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Oct. 16 was National Feral Cat Day — a day to think about the outdoor cats in our neighborhoods. Strays are cats that have been lost or abandoned by their owners and are friendly with people, making them adoptable. Feral cats are not adoptable because they are not accustomed to being around people.
The best solution if you find a stray (and you don’t want to give it a home yourself) is to contact the Humane Society at (276) 728-4038 or email@example.com. At the very least, for both strays and ferals, please consider adopting the Trap-Neuter-Return policy.
Our community should know that Trap-Neuter-Return for feral cats is a win for the cats and their human neighbors. TNR improves the lives of the cats by making them healthier and ending the breeding cycle, which means no more unwanted kittens! It also ends yowling, fighting, spraying and roaming.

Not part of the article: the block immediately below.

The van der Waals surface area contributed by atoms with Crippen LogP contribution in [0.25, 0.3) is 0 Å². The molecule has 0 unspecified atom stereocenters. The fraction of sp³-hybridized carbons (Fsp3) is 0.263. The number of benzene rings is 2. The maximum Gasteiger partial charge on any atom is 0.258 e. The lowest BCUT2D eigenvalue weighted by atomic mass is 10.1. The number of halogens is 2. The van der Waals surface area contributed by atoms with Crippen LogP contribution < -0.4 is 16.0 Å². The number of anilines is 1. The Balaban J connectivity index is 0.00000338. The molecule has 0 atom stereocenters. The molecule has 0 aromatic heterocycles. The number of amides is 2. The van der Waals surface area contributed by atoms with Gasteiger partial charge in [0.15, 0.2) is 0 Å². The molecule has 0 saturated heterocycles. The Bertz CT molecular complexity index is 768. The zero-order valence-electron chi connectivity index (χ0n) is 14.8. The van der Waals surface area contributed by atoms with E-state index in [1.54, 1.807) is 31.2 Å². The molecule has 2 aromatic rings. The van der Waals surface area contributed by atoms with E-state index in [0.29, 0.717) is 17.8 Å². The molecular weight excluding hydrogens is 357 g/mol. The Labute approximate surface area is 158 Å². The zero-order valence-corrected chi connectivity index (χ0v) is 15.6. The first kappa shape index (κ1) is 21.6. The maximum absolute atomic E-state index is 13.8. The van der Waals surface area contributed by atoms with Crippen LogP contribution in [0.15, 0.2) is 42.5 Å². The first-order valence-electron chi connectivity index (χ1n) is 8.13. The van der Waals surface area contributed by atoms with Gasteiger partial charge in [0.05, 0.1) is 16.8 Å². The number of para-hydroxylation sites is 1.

More than 70 percent of cats who enter animal shelters are killed. And nearly 100 percent of feral cats brought to shelters are killed right away. It is the No. 1 documented cause of death for cats in the United States.
Animal control’s traditional method — catch and kill — is cruel, endless and costly. Our tax dollars and donations would be much better spent on TNR for outdoor cats and low-cost spay and neuter for all cats.
Numerous studies have repeatedly found that the primary cause of bird population decline is rampant development and related pollution, which destroy bird habitats and sources of food. An Ohio State University study concluded that urbanization is the chief cause of declining populations of migratory birds. A 2005 study by the U.S. Forest Service estimates that six times more birds are killed annually by flying into buildings and power lines than by cats.
TNR for outdoor cats is a humane method of care and a responsible program. I urge readers to visit www.alleycat.org for a great resource on TNR and working with local shelters to save cats’ lives. Become an advocate for change in our community!